As with the first argument referred to above, it would drive a coach and horses through the protection afforded to private pensions and rights thereunder by virtue of section 11 of the WRPA, if, by the simple expedient of an application for an IPO, a trustee (subject to satisfying the court that the amount drawn down could be characterised as income and that the IPO did not reduce the bankrupt’s income below what appeared to the court to be necessary for meeting his and his family’s reasonable domestic needs) could in effect obtain payment of the entirety (or almost the entirety) of a bankrupt’s pension fund into the bankrupt’s estate so as to meet the claims of his creditors, notwithstanding that the pension was not in payment. In my judgment, Parliament has decided to draw the balance between, on the one hand, the interests of the State in encouraging people to save through the medium of private pensions (so that in old age or infirmity they will not be a burden on the resources of the State), and, on the other, the interests of creditors in receiving payment of their debts, by the mechanism of sections 342A to 342C of the Insolvency Act which enable a trustee to claw back excessive pension contributions made by the bankrupt where such contributions have unfairly prejudiced the bankrupt’s creditors.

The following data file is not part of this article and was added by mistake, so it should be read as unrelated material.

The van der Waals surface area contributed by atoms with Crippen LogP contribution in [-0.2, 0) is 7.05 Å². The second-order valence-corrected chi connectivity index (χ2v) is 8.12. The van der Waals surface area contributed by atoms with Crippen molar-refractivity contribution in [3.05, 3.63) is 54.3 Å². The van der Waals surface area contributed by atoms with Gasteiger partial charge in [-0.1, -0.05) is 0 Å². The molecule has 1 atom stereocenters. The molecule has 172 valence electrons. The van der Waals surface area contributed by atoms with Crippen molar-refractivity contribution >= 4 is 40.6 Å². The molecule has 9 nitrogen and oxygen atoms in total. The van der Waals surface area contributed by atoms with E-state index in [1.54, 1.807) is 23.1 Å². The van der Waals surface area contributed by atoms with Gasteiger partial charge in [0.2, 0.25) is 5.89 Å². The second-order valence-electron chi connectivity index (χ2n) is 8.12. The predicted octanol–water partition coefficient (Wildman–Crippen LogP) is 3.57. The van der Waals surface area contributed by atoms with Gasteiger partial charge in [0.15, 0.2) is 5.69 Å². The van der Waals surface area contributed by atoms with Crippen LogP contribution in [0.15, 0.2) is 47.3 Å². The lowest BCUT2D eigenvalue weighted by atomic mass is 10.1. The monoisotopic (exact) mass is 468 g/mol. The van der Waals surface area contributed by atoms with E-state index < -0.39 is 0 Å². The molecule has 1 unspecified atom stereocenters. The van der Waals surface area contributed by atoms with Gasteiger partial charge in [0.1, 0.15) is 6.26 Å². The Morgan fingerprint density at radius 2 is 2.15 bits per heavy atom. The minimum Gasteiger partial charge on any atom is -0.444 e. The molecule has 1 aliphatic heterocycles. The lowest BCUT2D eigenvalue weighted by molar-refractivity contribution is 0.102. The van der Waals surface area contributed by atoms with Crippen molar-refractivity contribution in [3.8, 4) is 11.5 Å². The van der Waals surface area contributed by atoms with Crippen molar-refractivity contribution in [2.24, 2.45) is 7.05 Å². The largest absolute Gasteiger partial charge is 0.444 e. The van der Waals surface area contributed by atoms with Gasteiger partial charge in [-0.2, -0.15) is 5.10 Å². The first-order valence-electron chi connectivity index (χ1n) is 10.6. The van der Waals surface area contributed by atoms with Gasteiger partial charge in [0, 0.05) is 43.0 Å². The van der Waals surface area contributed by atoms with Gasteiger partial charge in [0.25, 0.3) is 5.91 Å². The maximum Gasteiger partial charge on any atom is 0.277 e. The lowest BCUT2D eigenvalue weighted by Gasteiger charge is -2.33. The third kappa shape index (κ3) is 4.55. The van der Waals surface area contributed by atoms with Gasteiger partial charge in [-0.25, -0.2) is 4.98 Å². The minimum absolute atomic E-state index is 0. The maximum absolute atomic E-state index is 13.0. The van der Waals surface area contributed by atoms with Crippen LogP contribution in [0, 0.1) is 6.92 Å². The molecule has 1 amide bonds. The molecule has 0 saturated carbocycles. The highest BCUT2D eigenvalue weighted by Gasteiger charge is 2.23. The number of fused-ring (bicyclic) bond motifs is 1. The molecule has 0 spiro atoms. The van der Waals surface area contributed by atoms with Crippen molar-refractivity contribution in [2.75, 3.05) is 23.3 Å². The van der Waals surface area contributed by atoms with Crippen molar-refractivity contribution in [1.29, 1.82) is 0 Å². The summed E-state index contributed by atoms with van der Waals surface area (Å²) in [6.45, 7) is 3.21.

And she decides that Raithatha was wrongly decided, and that Horton was correct, and as the other members of the court (Sir Stanley Burton and McFarlane LJ) agree, the appeal is dismissed.

And the Consequence Is?

Much relief all round. This is the position that everybody thought they were in from the WRPA in 1999 until 2012, and even after that Raithatha was widely disregarded as merely being one decision of a Deputy Judge. A policy decision had been takenin 1999 to protect pensions in the case of bankruptcies and this has been upheld.

A decision the other way would have opened the gates to large numbers of applications by IPs hoping to recover at least enough to cover their own fees from very modest pension funds. Many bankrupts have had some success in the past, and fail towards the end of their working lives, and these are the sort of people who have built up modest pensions, which would be most at risk.

No, a good decision all round.

Given the devastating logic of the CA decision the Trustee looks unlikely to try to appeal to the SC, but if I hear anything about this I will let you know.